Three-phase motors produce a rotating magnetic field. However, when only single-phase power is available, the rotatingmagnetic field must be produced using other means. Several methods are commonly used: Shaded-pole motorA common single-phase motor is the shaded-pole motor and is used in devices requiring low starting torque, such as electric fansor the drain pump of washing machines and dishwashers or in other small household appliances. In this motor, small single-turncopper "shading coils" create the moving magnetic field. Part of each pole is encircled by a copper coil or strap; the inducedcurrent in the strap opposes the change of flux through the coil. This causes a time lag in the flux passing through the shadingcoil, so that the maximum field intensity moves across the pole face on each cycle. This produces a low level rotating magneticfield which is large enough to turn both the rotor and its attached load. As the rotor picks up speed the torque builds up to its fulllevel as the principal magnetic field is rotating relative to the rotating rotor.A reversible shaded-pole motor was made by Barber-Colman several decades ago. It had a single field coil, and two principalpoles, each split halfway to create two pairs of poles. Each of these four "half-poles" carried a coil, and the coils of diagonally-opposite half-poles were connected to a pair of terminals. One terminal of each pair was common, so only three terminals wereneeded in all.The motor would not start with the terminals open; connecting the common to one other made the motor run one way, andconnecting common to the other made it run the other way. These motors were used in industrial and scientific devices.An unusual, adjustable-speed, low-torque shaded-pole motor could be found in traffic-light and advertising-lighting controllers.The pole faces were parallel and relatively close to each other, with the disc centred between them, something like the disc in awatthour meter. Each pole face was split, and had a shading coil on one part; the shading coils were on the parts that faced eachother. Both shading coils were probably closer to the main coil; they could have both been farther away, without affecting theoperating principle, just the direction of rotation.Applying AC to the coil created a field that progressed in the gap between the poles. The plane of the stator core wasapproximately tangential to an imaginary circle on the disc, so the travelling magnetic field dragged the disc and made it rotate.The stator was mounted on a pivot so it could be positioned for the desired speed and then clamped in position. Keeping in mindthat the effective speed of the travelling magnetic field in the gap was constant, placing the poles nearer to the centre of the discmade it run relatively faster, and toward the edge, slower.It is possible that these motors are still in use in some older installations. Split-phase induction motorAnother common single-phase AC motor is the split-phase induction motor, commonly used in major appliances such aswashing machines and clothes dryers. Compared to the shaded pole motor, these motors can generally provide much greaterstarting torque by using a special startup winding in conjunction with a centrifugal switch.In the split-phase motor, the startup winding is designed with a higher resistance than the running winding. This creates an LRcircuit which slightly shifts the phase of the current in the startup winding. When the motor is starting, the startup winding isconnected to the power source via a set of spring-loaded contacts pressed upon by the stationary centrifugal switch. The startingwinding is wound with fewer turns of smaller wire than the main winding, so it has a lower inductance (L) and higher resistance(R). The lower L/R ratio creates a small phase shift, not more than about 30 degrees, between the flux due to the main windingand the flux of the starting winding. The starting direction of rotation may be reversed simply by exchanging the connections ofthe startup winding relative to the running winding.The phase of the magnetic field in this startup winding is shifted from the phase of the mains power, allowing the creation of amoving magnetic field which starts the motor. Once the motor reaches near design operating speed, the centrifugal switchactivates, opening the contacts and disconnecting the startup winding from the power source. The motor then operates solely onthe running winding. The starting winding must be disconnected since it would increase the losses in the motor. Capacitor start motor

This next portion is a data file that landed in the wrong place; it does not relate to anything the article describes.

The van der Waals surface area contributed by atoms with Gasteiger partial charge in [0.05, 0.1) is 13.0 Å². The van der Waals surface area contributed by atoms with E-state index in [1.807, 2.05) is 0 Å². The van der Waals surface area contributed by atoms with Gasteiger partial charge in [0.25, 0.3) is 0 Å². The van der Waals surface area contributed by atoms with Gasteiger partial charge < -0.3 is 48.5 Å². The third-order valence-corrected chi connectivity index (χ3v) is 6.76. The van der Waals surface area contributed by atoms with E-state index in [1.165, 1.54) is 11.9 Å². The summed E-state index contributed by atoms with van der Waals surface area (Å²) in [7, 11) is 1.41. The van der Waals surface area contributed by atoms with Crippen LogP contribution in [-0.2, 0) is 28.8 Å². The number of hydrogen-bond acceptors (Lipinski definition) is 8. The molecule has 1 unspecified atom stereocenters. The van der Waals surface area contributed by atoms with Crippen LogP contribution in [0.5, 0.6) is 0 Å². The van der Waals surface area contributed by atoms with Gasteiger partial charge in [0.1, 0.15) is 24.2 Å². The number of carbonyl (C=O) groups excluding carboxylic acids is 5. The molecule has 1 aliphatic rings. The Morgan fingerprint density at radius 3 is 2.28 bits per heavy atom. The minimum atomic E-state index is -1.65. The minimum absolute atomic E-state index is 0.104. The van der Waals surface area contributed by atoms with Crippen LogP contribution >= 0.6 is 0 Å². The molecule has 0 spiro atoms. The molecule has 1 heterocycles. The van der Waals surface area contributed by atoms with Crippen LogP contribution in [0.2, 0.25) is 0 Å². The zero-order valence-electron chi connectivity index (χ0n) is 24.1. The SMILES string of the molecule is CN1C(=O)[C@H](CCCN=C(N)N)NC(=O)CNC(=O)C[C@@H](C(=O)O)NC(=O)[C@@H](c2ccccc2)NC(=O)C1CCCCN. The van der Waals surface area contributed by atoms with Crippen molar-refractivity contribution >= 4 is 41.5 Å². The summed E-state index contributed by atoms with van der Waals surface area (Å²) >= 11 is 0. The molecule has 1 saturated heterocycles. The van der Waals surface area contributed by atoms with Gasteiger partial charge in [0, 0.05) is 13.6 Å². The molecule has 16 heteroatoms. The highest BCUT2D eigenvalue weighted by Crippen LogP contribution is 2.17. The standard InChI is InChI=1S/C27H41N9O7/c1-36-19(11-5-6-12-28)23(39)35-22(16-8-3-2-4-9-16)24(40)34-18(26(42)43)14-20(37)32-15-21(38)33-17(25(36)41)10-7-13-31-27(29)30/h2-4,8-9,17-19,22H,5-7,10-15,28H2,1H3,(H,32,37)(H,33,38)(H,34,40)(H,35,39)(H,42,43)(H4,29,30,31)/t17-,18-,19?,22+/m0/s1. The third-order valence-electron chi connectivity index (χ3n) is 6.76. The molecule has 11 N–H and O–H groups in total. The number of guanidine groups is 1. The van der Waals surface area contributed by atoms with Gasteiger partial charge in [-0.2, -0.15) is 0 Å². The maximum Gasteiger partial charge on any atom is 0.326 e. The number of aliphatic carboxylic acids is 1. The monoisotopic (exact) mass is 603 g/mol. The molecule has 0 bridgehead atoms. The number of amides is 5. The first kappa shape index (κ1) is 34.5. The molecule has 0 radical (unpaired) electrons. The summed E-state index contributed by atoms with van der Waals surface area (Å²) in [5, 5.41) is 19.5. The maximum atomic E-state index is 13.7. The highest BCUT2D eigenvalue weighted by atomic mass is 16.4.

Schematic of a capacitor start motor.A capacitor start motor is a split-phase induction motor with a starting capacitor inserted in series with the startup winding,creating an LC circuit which is capable of a much greater phase shift (and so, a much greater starting torque). The capacitornaturally adds expense to such motors. Resistance start motorA resistance start motor is a split-phase induction motor with a starter inserted in series with the startup winding, creatingcapacitance. This added starter provides assistance in the starting and initial direction of rotation. Permanent-split capacitor motorAnother variation is the permanent-split capacitor (PSC) motor (also known as a capacitor start and run motor). This motoroperates similarly to the capacitor-start motor described above, but there is no centrifugal starting switch, and what correspondto the start windings (second windings) are permanently connected to the power source (through a capacitor), along with the runwindings. PSC motors are frequently used in air handlers, blowers, and fans (including ceiling fans) and other cases where avariable speed is desired.A capacitor ranging from 3 to 25 microfarads is connected in series with the "start" windings and remains in the circuit during therun cycle. The "start" windings and run windings are identical in this motor, and reverse motion can be achieved by reversingthe wiring of the 2 windings, with the capacitor connected to the other windings as "start" windings. By changing taps on therunning winding but keeping the load constant, the motor can be made to run at different speeds. Also, provided all 6 windingconnections are available separately, a 3 phase motor can be converted to a capacitor start and run motor by commoning two ofthe windings and connecting the third via a capacitor to act as a start winding. Wound rotorsAn alternate design, called the wound rotor, is used when variable speed is required. In this case, the rotor has the same numberof poles as the stator and the windings are made of wire, connected to slip rings on the shaft. Carbon brushes connect the sliprings to an external controller such as a variable resistor that allows changing the motors slip rate. In certain high-power variablespeed wound-rotor drives, the slip-frequency energy is captured, rectified and returned to the power supply through an inverter.With bidirectionally controlled power, the wound-rotor becomes an active participant in the energy conversion process with thewound-rotor doubly-fed configuration showing twice the power density.Compared to squirrel cage rotors and without considering brushless wound-rotor doubly-fed technology, wound rotor motors areexpensive and require maintenance of the slip rings and brushes, but they were the standard form for variable speed controlbefore the advent of compact power electronic devices. Transistorized inverters with variable-frequency drive can now be usedfor speed control, and wound rotor motors are becoming less common.Several methods of starting a polyphase motor are used. Where the large inrush current and high starting torque can be permitted,the motor can be started across the line, by applying full line voltage to the terminals (direct-on-line, DOL). Where it is necessaryto limit the starting inrush current (where the motor is large compared with the short-circuit capacity of the supply), reducedvoltage starting using either series inductors, an autotransformer, thyristors, or other devices are used. A technique sometimesused is (star-delta, YΔ) starting, where the motor coils are initially connected in star for acceleration of the load, then switched todelta when the load is up to speed. This technique is more common in Europe than in North America. Transistorized drives candirectly vary the applied voltage as required by the starting characteristics of the motor and load.This type of motor is becoming more common in traction applications such as locomotives, where it is known as theasynchronous traction motor.The speed of the AC motor is determined primarily by the frequency of the AC supply and the number of poles in the statorwinding, according to the relation: Ns = 120F / pwhere Ns = Synchronous speed, in revolutions per minute F = AC power frequency p = Number of poles per phase windingActual RPM for an induction motor will be less than this calculated synchronous speed by an amount known as slip, thatincreases with the torque produced. With no load, the speed will be very close to synchronous. When loaded, standard motorshave between 2-3% slip, special motors may have up to 7% slip, and a class of motors known as torque motors are rated tooperate at 100% slip (0 RPM/full stall).The slip of the AC motor is calculated by: S = (Ns − Nr) / Nswhere Nr = Rotational speed, in revolutions per minute. S = Normalised Slip, 0 to 1.